Bill Reed — Image Source

“The deliverable is capability”

A Conversation between Bill Reed and Daniel Christian Wahl

[Thank you to Alexander Evatt for helping with transcription & editing]

Daniel:

It is lovely to talk again because it has been far too long. I think we parted last time in London when you were [on holiday] together with your wife and when I was there for the Lush Spring Prize.

Bill:

Right, that is the last time I saw you, and the last time we talked tough was about I think some potential project in Alberta.

Daniel:

Yeah, I know it is interesting. I am still in contact with the person who contacted me but they lost their bid for the Alberta Olympics. I cannot remember exactly. It is one of those leads that do not go anywhere.

Bill:

Right, yeah there are a lot of them. They circle back though.

Daniel:

You just said things which my work contributes to in some ways to more and more people being interested in regeneration and regenerative practice and lots of people using this term. Personally, I feel like having done the regenerative practitioner training I sort of realized how deep of a practice there was behind working in this way, which I was not even aware of when I was writing my book.

Bill:

By the way Daniel it keeps getting deeper. That is what is powerful about this work, that you cannot possibly know it. It is a continual journey of evolution.

Daniel:

For me, that is the interesting bit. Because, on the one hand, I feel I have been drinking from the same wells and approaching the same way of working. Some of the things, I feel I have heard in a different context — other pathways from other mentors — having, for instance, worked with John Todd and David Orr. But then there is something particularly specific in terms of the frameworks in working within regenerative practice that really invite people to reframe the way they think.

So, the way I simplify it in my mind is, on the one hand, Carol holds the gospel close to her chest type version. While on the other hand, Regenerative Group and Regenerative Institute acknowledge the depth of drawing from Carrol’s work but also acknowledging all the other people in the group having developed this. This is already to some extent the “next way out” from that kind of way of making it more easily digestible to more people. To some extent, I feel I am the next “spring out” of almost sort of pointing at Regenesis Group and say, “here this is where you can go. A lot deeper if you resonate strongly with this call to undo the damage that we have done for far too long”.

I now have a sense that business and large corporations and everyone are jumping in on this. Around about this time in December 2018 when J Walter Thompson put out this report on, Regeneration as the New Sustainability, was a clear signal that something was shifting. I was recently in London invited to speak to people who were business consultants and business leaders around how regenerative economics and mainstream business could somehow connect.

How do you sense we can work with this huge amount of interest that now exists and the fact that there are lots of consultants basically going through their webpages crossing out sustainability with different ideas?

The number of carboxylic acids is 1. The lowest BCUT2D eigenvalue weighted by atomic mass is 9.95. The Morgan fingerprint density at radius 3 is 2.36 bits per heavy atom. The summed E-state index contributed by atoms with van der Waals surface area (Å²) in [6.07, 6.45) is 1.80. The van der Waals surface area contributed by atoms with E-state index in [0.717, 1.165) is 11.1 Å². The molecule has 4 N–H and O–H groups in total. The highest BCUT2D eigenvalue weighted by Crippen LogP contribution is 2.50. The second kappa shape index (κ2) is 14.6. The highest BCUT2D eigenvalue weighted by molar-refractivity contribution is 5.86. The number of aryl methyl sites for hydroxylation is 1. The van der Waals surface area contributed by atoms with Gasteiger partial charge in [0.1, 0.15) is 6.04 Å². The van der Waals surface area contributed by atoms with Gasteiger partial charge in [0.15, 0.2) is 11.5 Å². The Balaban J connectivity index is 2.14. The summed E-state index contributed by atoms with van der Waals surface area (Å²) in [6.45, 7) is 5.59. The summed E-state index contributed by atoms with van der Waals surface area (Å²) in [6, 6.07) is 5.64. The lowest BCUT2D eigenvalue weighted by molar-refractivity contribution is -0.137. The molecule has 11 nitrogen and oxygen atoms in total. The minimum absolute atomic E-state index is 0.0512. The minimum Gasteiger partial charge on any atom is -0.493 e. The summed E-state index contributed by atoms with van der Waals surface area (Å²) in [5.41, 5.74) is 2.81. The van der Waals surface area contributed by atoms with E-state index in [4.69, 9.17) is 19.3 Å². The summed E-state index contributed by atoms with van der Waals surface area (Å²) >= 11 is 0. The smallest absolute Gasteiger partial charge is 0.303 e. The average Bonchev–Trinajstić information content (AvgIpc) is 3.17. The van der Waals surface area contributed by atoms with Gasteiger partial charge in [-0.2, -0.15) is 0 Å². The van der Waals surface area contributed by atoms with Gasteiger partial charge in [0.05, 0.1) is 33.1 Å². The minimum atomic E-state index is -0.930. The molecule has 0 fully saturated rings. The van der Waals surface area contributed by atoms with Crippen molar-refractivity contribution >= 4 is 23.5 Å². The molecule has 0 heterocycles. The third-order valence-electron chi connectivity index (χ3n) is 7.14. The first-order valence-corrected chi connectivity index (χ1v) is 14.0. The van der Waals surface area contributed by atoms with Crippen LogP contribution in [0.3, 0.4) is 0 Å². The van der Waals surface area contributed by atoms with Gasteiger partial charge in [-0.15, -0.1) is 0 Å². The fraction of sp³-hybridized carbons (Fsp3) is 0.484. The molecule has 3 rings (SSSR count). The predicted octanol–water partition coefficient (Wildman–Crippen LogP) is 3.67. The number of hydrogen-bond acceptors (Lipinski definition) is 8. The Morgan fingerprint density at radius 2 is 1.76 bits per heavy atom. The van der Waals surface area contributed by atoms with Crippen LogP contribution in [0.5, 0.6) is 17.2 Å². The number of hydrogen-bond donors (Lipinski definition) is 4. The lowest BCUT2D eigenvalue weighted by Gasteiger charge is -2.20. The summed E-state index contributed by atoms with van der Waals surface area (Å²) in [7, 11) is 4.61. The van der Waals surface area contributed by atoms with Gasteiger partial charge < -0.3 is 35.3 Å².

Bill:

It is true, oh my goodness it is a terrible thing!

Daniel:

How do you meet the demand? How do you stay true to the depth of a different type of practice that starts from personal development and now ultimately shift in consciousness?

Bill:

Just what you said there is so key Daniel. It starts from personal development. Actually, it starts from a whole. Because you can start anywhere. When I first started it, if I can speak for myself for a second, the real revelation was, “oh my gosh this is a whole system”. I don’t mean, it is taking the SDGs and putting them in a circle and calling it a whole. That is not a whole. It is a list of points and putting it into a circle. Still a list in a circle. That is ok, but what is really working with a whole mean?

I think the principles that we need to get out there are the following principles. I characterize them in five principles. Carrol characterizes them in seven. It doesn’t really matter as long as you have those core principles there to get people to think about, because you have to hold all seven together, although I prefer five.

The principle are: wholeness, essence, potential, developmental, reciprocity (or field building) and notal. Notal is the one I would actually get rid of, because I don’t think that this essential. It is essential for change but it is not essential for the way a living system works in my opinion.

Daniel:

Maybe if you could speak to each one of them briefly the seventh one will pop back as you do that.

Bill:

The seventh is nestedness.

Daniel:

Yes, for me that is so key. For me scale linking understanding of participation and wholeness was something that I felt was why I resonated so strongly with a lot of the regenerative work. Because I came in from a more complexity angle and a life science view being a biologist I felt that nestedness was key.